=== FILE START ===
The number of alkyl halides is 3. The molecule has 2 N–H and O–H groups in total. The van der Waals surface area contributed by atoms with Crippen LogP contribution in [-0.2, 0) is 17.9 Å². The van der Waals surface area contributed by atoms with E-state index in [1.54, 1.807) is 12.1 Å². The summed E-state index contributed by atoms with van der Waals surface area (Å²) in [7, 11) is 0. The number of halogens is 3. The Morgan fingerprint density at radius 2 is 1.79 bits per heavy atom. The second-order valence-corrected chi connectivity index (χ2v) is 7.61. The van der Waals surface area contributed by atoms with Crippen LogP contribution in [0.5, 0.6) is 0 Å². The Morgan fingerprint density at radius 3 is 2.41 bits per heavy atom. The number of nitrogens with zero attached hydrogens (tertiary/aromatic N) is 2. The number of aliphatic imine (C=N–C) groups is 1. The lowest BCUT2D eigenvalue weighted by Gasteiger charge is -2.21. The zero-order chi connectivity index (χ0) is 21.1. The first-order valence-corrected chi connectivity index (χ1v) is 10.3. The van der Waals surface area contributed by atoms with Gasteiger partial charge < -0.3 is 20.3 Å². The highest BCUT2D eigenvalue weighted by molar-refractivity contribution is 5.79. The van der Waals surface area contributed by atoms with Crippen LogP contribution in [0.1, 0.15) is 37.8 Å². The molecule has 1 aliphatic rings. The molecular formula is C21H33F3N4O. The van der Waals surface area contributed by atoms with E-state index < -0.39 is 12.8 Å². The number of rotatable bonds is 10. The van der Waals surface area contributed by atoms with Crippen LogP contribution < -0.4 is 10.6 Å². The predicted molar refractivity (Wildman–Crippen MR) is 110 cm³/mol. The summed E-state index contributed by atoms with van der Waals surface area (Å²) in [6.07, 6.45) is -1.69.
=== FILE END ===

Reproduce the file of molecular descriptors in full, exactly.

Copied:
The number of alkyl halides is 3. The molecule has 2 N–H and O–H groups in total. The van der Waals surface area contributed by atoms with Crippen LogP contribution in [-0.2, 0) is 17.9 Å². The van der Waals surface area contributed by atoms with E-state index in [1.54, 1.807) is 12.1 Å². The summed E-state index contributed by atoms with van der Waals surface area (Å²) in [7, 11) is 0. The number of halogens is 3. The Morgan fingerprint density at radius 2 is 1.79 bits per heavy atom. The second-order valence-corrected chi connectivity index (χ2v) is 7.61. The van der Waals surface area contributed by atoms with Crippen LogP contribution in [0.5, 0.6) is 0 Å². The Morgan fingerprint density at radius 3 is 2.41 bits per heavy atom. The number of nitrogens with zero attached hydrogens (tertiary/aromatic N) is 2. The number of aliphatic imine (C=N–C) groups is 1. The lowest BCUT2D eigenvalue weighted by Gasteiger charge is -2.21. The zero-order chi connectivity index (χ0) is 21.1. The first-order valence-corrected chi connectivity index (χ1v) is 10.3. The van der Waals surface area contributed by atoms with Gasteiger partial charge < -0.3 is 20.3 Å². The highest BCUT2D eigenvalue weighted by molar-refractivity contribution is 5.79. The van der Waals surface area contributed by atoms with Crippen LogP contribution in [0.1, 0.15) is 37.8 Å². The molecule has 1 aliphatic rings. The molecular formula is C21H33F3N4O. The van der Waals surface area contributed by atoms with E-state index < -0.39 is 12.8 Å². The number of rotatable bonds is 10. The van der Waals surface area contributed by atoms with Crippen LogP contribution < -0.4 is 10.6 Å². The predicted molar refractivity (Wildman–Crippen MR) is 110 cm³/mol. The summed E-state index contributed by atoms with van der Waals surface area (Å²) in [6.07, 6.45) is -1.69.